A: I did a fast painting on location recently, and someone said, “Gee, you paint fast.” So I went home and worked on an old painting that I started in 1947. I didn’t like it much, so I repainted it. So I put “1947-2011.” It took me a long time.


One of five girls, Dotty Hawthorne spent a lot of time drawing with her siblings as a child. But when she was 12, she decided to get serious, begging her mother for art lessons.

The lessons stuck, and she wound up studying art at Wheaton College in Illinois. After her husband finished his residency at the Mayo Clinic, the couple moved their family in 1979 to the Central Coast, where Hawthorne quickly became a part of the art scene.

Hawthorne, who co-owns the Gallery at the Network in San Luis Obispo, brought in her painting, “Golden Sycamores,” which she created with pastels while with a friend near Highway 166 last December.

Q: That looks like a good climbing tree. Did that take you back to childhood?

A: No. It was the colors that attracted me, especially against that hillside, with the deep green. And it was pretty late in the day. So being backlit like that, the colors just really glowed, which is what I tried to capture.

Q: Bob Ross on PBS always made it look so easy to paint trees. Was he putting us on?

A: Trees have so much character. I’ve always loved painting trees because they’re so expressive. Whether they’re hard or not, I don’t know. I try to capture the individual quality of each tree rather than the generic tree. Pastels are nice for doing trees because it’s kind of a nice combination of drawing and painting.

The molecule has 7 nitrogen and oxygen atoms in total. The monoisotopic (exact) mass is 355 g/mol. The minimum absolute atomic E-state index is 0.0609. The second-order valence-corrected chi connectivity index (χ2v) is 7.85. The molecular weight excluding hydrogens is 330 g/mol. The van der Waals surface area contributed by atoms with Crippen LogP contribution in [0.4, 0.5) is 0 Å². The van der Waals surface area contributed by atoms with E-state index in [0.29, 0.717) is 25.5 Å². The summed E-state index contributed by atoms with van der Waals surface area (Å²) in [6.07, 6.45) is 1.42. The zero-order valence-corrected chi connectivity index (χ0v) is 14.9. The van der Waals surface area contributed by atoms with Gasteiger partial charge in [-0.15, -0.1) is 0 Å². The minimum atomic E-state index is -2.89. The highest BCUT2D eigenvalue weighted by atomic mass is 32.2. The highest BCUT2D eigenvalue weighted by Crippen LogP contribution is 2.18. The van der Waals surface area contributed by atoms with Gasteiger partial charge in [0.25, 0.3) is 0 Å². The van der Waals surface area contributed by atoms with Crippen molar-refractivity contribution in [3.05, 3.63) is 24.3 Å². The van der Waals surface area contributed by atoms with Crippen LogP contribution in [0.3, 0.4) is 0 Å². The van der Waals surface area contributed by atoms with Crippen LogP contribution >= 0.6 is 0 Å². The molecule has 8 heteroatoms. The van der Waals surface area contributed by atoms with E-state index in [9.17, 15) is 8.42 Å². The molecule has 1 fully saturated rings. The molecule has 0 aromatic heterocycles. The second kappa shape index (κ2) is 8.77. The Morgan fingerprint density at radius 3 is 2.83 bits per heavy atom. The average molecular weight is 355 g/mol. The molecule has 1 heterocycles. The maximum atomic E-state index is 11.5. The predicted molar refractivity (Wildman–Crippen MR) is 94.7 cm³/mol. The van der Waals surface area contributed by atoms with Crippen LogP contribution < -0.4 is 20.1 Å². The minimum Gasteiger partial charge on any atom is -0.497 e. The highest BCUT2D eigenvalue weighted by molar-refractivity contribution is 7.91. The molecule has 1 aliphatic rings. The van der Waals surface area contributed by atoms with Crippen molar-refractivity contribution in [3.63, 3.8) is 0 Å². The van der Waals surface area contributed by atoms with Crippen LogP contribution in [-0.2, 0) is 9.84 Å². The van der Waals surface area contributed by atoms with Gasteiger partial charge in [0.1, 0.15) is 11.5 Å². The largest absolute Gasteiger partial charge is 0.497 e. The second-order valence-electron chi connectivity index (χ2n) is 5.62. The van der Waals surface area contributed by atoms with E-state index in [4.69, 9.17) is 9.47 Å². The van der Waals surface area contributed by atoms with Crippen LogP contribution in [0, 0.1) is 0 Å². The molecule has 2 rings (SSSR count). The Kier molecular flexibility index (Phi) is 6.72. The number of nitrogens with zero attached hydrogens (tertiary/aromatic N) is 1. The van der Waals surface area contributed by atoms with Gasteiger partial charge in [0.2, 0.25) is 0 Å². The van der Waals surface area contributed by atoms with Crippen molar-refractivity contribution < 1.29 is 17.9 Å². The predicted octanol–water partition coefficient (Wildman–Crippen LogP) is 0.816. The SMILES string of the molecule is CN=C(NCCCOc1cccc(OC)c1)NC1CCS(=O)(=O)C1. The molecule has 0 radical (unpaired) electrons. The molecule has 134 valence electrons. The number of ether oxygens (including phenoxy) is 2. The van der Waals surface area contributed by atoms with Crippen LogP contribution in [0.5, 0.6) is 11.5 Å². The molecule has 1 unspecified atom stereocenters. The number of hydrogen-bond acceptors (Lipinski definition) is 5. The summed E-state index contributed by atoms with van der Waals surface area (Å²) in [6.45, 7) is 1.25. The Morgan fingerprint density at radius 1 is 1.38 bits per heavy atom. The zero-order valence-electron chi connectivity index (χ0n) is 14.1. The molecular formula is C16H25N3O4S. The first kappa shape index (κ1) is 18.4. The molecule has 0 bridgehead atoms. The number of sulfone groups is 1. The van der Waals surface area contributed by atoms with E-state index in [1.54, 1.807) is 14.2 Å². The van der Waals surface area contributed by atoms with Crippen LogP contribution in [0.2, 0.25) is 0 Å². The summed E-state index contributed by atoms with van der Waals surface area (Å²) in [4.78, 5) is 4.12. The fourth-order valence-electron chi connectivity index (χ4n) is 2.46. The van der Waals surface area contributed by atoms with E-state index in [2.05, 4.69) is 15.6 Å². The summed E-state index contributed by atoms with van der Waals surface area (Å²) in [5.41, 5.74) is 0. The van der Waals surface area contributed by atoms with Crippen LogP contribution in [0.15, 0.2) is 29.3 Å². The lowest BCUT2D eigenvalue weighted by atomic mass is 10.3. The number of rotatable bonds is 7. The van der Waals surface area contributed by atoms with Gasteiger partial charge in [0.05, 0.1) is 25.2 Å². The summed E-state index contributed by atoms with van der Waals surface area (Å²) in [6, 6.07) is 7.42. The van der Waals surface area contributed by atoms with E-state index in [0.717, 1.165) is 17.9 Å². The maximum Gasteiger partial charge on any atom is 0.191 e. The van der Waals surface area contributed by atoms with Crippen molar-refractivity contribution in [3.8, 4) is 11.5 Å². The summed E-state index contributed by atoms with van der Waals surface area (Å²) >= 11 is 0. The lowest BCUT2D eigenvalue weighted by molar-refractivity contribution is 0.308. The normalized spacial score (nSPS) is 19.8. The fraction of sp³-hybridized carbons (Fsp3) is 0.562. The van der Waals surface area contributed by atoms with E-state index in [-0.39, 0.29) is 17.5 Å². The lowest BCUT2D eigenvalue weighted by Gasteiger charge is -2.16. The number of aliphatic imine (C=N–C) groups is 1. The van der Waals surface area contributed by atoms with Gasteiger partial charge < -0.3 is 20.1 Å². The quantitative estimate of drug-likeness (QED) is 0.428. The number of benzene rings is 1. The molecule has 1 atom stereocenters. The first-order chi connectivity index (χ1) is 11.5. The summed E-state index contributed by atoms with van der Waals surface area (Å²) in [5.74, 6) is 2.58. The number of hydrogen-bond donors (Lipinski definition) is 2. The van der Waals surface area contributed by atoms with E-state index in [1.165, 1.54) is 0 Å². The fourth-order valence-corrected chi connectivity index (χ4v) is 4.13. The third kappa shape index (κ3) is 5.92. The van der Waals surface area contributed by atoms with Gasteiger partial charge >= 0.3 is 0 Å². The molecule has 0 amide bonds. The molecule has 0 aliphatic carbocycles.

Q: So you decided to not include the sky. How come?

A: I think it makes you zero in on the tree more. And with the sky, you get a light banner on top, which maybe competes a little bit with the light in the tree. And this makes it a more intimate painting.

Q: Was it more difficult to do this in pastel than it would be with oils?

A: I’ve been doing some oil painting lately. One thing I love about pastels is that you’ve got hundreds of colors right there. And to be mixing paint, it’s a challenge. And this is faster because you can just grab the color and put it on.

Q: So many plein air painters paint recognizable scenes. When you do something like this, people obviously aren’t going to recognize where it is. Is that something you do every now and then?

A: Yeah. The great thing about being a plein air painter is that you go to all these places that you wouldn’t normally just drive by. Occasionally, it’s fun to do one of the recognizable places, but highlighting a tree in all its glory is just as much fun as painting Morro Rock.